Tuesday, April 13, 2021

Indian-origin woman Shamila Batohi appointed head of South Africa’s prosecuting authority

Johannesburg, December 5: Prominent Indian-origin lawyer Shamila Batohi has been appointed to head South Africa’s prosecuting authority, the first woman to head the agency facing criticism for its handling of the investigations against former president Jacob Zuma over corruption charges.
Batohi will start her new role as the National Director of Public Prosecutions (NDPP) in February 2019.
South African President Cyril Ramaphosa announced the appointment of Batohi, during a nationally-televised address at the government headquarters, the Union Buildings, on Tuesday.
During his maiden address, Ramaphosa gave the commitment that government would urgently attend to the leadership crisis at the NPA to ensure the institution is and able to perform its mandate without any outside interference.
Eleven months later, the prosecuting body now has a new head.
Batohi, who shot to fame as the evidence leader during the King Commission that probed the Hansie Cronje match-fixing saga of 2000, was selected from a shortlist of 11 candidates who were interviewed for the high-profile position.
She will replace the previous prosecutor, Shaun Abrahams who has been accused by the opposition and rights groups of shielding former president Jacob Zuma from corruption charges during his nine years in office.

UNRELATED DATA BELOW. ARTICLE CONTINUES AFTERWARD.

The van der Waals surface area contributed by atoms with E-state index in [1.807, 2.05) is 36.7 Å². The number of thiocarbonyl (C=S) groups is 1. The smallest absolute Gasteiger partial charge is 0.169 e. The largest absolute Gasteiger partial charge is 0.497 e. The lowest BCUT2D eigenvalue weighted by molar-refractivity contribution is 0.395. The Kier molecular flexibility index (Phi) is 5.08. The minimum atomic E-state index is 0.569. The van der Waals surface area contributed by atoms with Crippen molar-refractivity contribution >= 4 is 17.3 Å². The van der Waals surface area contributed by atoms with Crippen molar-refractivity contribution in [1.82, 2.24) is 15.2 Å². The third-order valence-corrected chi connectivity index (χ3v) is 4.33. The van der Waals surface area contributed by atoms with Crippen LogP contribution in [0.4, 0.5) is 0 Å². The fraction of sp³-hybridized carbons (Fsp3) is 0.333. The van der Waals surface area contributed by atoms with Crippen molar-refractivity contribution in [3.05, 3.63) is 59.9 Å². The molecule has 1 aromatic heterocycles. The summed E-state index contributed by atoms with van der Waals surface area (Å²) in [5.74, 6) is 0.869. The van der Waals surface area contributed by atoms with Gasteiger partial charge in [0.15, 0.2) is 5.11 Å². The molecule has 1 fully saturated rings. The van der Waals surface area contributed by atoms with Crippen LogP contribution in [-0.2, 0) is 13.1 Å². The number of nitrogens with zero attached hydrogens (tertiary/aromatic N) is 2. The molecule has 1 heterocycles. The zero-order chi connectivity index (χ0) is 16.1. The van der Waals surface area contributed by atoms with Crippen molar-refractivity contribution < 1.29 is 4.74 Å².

Batohi also comes in at a time when the organisation has been criticised for its handling of the state capture investigation, having recently provisionally withdrawn the Gupta-linked Estina dairy project case.
Batohi is stepping into a position that has proved to be so poisoned by politics that none of its appointees has come even close to surviving the full ten-year term, local media reports said.
She started her public service as a junior prosecutor in the Chatsworth magistrates’ court in 1986 and steadily rose through the ranks to become the Director of Public Prosecutions in KwaZulu Natal.
She was seconded to the Investigation Task Unit established by President Nelson Mandela in 1995 and later served as the first regional head of the Directorate of Special Operations based in KwaZulu-Natal.
Batohi has worked for the past nine years as a legal adviser to the prosecutor in the International Criminal Court in The Hague.
Congratulating Batohi on her appointment, Ramaphosa highlighted that he was addressing the state of dysfunctionality and deficiencies in the NDPP that had been identified by the Constitutional Court.
Her predecessors in the era of Jacob Zuma’s Presidency all had controversy-laden tenures.
The high-profile cases that Batohi will inherit include 16 charges of corruption, fraud, money laundering and racketeering instituted against former president Zuma.
“The President, and by proxy the people (of South Africa) have bestowed a lot of confidence in me,” Batohi said, adding “the least I can do is reciprocate that confidence.” “My only obligation is to serve the country with humility and dedication to the best of my ability. Each one of us, no matter where we are, must be ready to sacrifice the necessary, to fight the good fight. Our country needs us,” Batohi said. (PTI)